• “KlezKamp has always been a crazy quilt of gay and straight, religious and nonreligious, Jewish and gentile.” Why is the klezmer festival shutting down now?
  • “You can plagiarize the Bible, can’t you?” Jill Sobule says when asked how she went about writing the lyrics for a new 'Yentl' adaptation. “A couple of the songs I completely stole." Share this with the theater-lovers in your life!
  • Will Americans who served in the Israeli army during the Gaza operation face war crimes charges when they get back home?
  • Talk about a fashion faux pas. What was Zara thinking with the concentration camp look?
  • “The Black community was resistant to the Jewish community coming into the neighborhood — at first.” Watch this video about how a group of gardeners is rebuilding trust between African-Americans and Jews in Detroit.
  • "I am a Jewish woman married to a non-Jewish man who was raised Catholic, but now considers himself a “common-law Jew.” We are raising our two young children as Jews. My husband's parents are still semi-practicing Catholics. When we go over to either of their homes, they bow their heads, often hold hands, and say grace before meals. This is an especially awkward time for me, as I'm uncomfortable participating in a non-Jewish religious ritual, but don't want his family to think I'm ungrateful. It's becoming especially vexing to me now that my oldest son is 7. What's the best way to handle this situation?" http://jd.fo/b4ucX What would you do?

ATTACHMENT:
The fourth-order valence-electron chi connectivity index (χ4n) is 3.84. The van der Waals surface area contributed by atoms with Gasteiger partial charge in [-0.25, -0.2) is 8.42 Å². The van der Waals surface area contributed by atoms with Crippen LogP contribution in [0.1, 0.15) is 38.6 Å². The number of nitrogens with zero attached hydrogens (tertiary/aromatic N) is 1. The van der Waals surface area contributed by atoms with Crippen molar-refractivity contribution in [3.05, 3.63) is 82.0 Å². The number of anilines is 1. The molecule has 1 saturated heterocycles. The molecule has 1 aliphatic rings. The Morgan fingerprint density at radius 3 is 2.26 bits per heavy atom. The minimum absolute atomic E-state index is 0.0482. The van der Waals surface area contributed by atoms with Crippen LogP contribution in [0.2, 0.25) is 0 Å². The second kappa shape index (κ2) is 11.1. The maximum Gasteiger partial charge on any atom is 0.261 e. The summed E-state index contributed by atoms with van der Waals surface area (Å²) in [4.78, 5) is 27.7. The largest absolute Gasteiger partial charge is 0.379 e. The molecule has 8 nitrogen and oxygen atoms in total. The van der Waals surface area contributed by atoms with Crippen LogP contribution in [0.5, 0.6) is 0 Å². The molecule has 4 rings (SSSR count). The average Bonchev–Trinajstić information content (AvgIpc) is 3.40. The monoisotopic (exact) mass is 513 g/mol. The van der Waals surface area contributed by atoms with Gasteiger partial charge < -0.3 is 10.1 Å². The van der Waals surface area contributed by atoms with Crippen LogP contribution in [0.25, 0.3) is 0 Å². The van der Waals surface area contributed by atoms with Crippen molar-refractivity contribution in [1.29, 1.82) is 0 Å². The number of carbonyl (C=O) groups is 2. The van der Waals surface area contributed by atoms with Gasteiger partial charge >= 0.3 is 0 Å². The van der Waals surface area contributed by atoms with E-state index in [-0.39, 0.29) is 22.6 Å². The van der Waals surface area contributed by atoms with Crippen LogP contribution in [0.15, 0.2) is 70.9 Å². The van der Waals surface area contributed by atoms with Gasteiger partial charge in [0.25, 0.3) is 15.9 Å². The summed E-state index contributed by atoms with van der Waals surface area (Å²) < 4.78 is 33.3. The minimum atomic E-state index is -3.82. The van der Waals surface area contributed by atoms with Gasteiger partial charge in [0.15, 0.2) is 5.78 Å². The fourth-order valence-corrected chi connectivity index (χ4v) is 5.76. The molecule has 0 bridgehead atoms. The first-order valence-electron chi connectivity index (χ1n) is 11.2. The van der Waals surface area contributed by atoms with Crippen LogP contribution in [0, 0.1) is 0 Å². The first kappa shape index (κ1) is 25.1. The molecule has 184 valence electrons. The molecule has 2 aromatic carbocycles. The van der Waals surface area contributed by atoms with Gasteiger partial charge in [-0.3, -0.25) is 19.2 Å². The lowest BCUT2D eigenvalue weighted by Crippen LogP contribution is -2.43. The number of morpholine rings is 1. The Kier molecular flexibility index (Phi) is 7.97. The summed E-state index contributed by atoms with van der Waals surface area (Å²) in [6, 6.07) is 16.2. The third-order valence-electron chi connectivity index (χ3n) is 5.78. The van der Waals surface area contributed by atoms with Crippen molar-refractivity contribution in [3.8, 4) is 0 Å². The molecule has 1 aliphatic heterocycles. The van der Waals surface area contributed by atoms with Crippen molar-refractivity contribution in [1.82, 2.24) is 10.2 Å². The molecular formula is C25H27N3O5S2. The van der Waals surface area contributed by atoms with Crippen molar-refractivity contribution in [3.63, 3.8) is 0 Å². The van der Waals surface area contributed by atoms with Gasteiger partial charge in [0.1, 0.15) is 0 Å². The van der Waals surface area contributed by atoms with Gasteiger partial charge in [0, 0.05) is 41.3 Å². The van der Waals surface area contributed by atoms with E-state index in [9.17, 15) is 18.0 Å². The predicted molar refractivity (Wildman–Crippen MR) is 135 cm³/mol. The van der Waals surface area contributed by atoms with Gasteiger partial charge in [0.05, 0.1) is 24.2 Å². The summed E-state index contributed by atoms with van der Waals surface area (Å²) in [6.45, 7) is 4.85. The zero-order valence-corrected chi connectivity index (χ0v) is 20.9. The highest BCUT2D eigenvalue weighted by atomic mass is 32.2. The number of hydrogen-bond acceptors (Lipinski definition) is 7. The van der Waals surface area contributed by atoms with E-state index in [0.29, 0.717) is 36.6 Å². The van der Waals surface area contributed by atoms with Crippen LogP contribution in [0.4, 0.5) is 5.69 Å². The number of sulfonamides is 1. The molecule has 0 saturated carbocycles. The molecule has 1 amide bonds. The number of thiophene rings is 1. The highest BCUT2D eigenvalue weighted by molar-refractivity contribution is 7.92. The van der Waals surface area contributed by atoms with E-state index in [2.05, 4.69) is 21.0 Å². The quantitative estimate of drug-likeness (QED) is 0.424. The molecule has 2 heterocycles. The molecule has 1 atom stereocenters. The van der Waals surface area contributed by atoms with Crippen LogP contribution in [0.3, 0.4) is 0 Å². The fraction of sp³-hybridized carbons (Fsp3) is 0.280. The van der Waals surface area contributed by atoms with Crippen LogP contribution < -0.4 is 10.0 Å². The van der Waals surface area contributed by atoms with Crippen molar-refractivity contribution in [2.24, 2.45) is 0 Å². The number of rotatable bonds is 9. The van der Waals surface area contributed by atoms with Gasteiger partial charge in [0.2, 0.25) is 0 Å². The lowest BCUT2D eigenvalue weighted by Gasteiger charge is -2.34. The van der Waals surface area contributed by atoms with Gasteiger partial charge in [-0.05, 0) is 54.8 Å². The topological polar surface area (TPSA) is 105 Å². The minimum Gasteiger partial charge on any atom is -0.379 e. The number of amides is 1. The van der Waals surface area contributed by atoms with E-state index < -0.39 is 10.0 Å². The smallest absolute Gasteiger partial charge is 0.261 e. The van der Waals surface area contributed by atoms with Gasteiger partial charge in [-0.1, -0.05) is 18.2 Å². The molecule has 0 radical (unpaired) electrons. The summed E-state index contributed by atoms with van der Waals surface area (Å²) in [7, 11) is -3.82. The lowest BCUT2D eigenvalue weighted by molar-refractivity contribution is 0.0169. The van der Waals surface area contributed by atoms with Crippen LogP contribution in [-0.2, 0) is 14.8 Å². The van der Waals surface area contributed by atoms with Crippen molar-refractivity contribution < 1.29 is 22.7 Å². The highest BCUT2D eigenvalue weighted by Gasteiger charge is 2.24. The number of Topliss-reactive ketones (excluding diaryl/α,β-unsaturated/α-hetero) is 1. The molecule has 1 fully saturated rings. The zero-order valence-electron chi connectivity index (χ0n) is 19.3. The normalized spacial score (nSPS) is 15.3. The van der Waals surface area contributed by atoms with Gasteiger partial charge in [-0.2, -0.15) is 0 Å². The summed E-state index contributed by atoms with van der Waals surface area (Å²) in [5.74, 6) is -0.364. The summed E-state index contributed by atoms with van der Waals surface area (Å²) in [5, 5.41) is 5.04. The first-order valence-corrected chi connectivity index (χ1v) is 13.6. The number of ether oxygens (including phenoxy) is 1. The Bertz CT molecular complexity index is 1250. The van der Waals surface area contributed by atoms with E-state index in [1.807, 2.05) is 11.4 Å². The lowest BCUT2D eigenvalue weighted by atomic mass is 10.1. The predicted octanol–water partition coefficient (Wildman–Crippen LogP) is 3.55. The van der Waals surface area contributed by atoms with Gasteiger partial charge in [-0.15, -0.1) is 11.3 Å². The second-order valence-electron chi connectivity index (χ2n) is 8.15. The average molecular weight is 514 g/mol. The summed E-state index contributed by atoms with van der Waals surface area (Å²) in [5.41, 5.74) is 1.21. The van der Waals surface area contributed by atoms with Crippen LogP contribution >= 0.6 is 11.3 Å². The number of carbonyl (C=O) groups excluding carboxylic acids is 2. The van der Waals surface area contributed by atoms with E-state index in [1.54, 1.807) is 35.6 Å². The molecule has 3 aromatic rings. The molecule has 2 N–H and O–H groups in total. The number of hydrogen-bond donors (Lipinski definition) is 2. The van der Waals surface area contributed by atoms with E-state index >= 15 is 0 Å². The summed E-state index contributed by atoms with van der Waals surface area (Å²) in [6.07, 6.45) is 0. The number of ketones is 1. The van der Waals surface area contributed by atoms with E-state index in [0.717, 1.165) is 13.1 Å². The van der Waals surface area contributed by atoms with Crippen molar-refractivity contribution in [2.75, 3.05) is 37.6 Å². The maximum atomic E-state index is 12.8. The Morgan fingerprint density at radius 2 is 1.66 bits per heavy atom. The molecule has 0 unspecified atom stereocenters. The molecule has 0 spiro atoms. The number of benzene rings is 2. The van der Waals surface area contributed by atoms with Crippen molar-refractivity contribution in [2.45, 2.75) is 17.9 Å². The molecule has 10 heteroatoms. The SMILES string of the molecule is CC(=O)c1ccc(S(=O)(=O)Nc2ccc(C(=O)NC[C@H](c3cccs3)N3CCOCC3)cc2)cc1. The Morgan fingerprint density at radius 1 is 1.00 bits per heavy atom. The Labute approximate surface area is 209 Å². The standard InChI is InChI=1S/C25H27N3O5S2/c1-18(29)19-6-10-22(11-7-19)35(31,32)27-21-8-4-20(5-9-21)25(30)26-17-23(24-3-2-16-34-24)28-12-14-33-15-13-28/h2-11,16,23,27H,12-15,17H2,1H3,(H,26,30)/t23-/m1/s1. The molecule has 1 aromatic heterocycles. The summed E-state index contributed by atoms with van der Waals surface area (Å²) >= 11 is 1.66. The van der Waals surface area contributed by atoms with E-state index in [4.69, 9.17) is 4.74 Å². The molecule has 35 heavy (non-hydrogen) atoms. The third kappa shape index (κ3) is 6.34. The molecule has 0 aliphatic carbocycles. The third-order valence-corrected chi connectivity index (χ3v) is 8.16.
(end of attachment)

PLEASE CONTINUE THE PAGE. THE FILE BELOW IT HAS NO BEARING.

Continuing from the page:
• Maybe he was trying to give her a "schtickle of fluoride"...
  • It's all fun, fun, fun, until her dad takes the T-Bird away for Shabbos.
  • "Like many Jewish people around the world, I observed Shabbat this weekend. I didn’t light candles or recite Hebrew prayers; I didn’t eat challah or matzoh ball soup or brisket. I spent my Shabbat marching for justice for Eric Garner of Staten Island, Michael Brown of Ferguson, and all victims of police brutality."
  • Happy #NationalDogDay! To celebrate, here's a little something from our archives:
  • A Jewish couple was attacked on Monday night in New York City's Upper East Side. According to police, the attackers flew Palestinian flags.
  • "If the only thing viewers knew about the Jews was what they saw on The Simpsons they — and we — would be well served." What's your favorite Simpsons' moment?
  • "One uncle of mine said, 'I came to America after World War II and I hitchhiked.' And Robin said, 'I waited until there was a 747 and a kosher meal.'" Watch Billy Crystal's moving tribute to Robin Williams at last night's #Emmys:
  • "Americans are much more focused on the long term and on the end goal which is ending the violence, and peace. It’s a matter of zooming out rather than debating the day to day.”
  • from-cache

Would you like to receive updates about new stories?

We will not share your e-mail address or other personal information.

Already subscribed? Manage your subscription.